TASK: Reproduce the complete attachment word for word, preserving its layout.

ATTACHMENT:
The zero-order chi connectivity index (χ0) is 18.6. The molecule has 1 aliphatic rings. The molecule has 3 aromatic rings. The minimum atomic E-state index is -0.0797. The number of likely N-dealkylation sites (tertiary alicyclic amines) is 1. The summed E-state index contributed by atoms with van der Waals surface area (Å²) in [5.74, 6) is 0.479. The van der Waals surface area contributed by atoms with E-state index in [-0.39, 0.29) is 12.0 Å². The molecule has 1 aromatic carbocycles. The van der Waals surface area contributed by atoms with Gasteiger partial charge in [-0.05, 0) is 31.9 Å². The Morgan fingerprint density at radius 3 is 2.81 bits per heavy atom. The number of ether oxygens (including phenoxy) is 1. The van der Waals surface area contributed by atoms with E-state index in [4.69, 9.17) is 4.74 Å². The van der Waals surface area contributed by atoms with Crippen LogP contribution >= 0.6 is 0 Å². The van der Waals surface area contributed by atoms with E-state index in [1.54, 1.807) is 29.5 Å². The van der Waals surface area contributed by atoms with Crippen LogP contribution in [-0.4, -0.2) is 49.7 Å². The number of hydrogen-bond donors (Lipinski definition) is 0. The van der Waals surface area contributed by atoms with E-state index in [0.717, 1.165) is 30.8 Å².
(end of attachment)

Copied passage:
The zero-order chi connectivity index (χ0) is 18.6. The molecule has 1 aliphatic rings. The molecule has 3 aromatic rings. The minimum atomic E-state index is -0.0797. The number of likely N-dealkylation sites (tertiary alicyclic amines) is 1. The summed E-state index contributed by atoms with van der Waals surface area (Å²) in [5.74, 6) is 0.479. The van der Waals surface area contributed by atoms with E-state index in [-0.39, 0.29) is 12.0 Å². The molecule has 1 aromatic carbocycles. The van der Waals surface area contributed by atoms with Gasteiger partial charge in [-0.05, 0) is 31.9 Å². The Morgan fingerprint density at radius 3 is 2.81 bits per heavy atom. The number of ether oxygens (including phenoxy) is 1. The van der Waals surface area contributed by atoms with E-state index in [4.69, 9.17) is 4.74 Å². The van der Waals surface area contributed by atoms with Crippen LogP contribution >= 0.6 is 0 Å². The van der Waals surface area contributed by atoms with E-state index in [1.54, 1.807) is 29.5 Å². The van der Waals surface area contributed by atoms with Crippen LogP contribution in [-0.4, -0.2) is 49.7 Å². The number of hydrogen-bond donors (Lipinski definition) is 0. The van der Waals surface area contributed by atoms with E-state index in [0.717, 1.165) is 30.8 Å².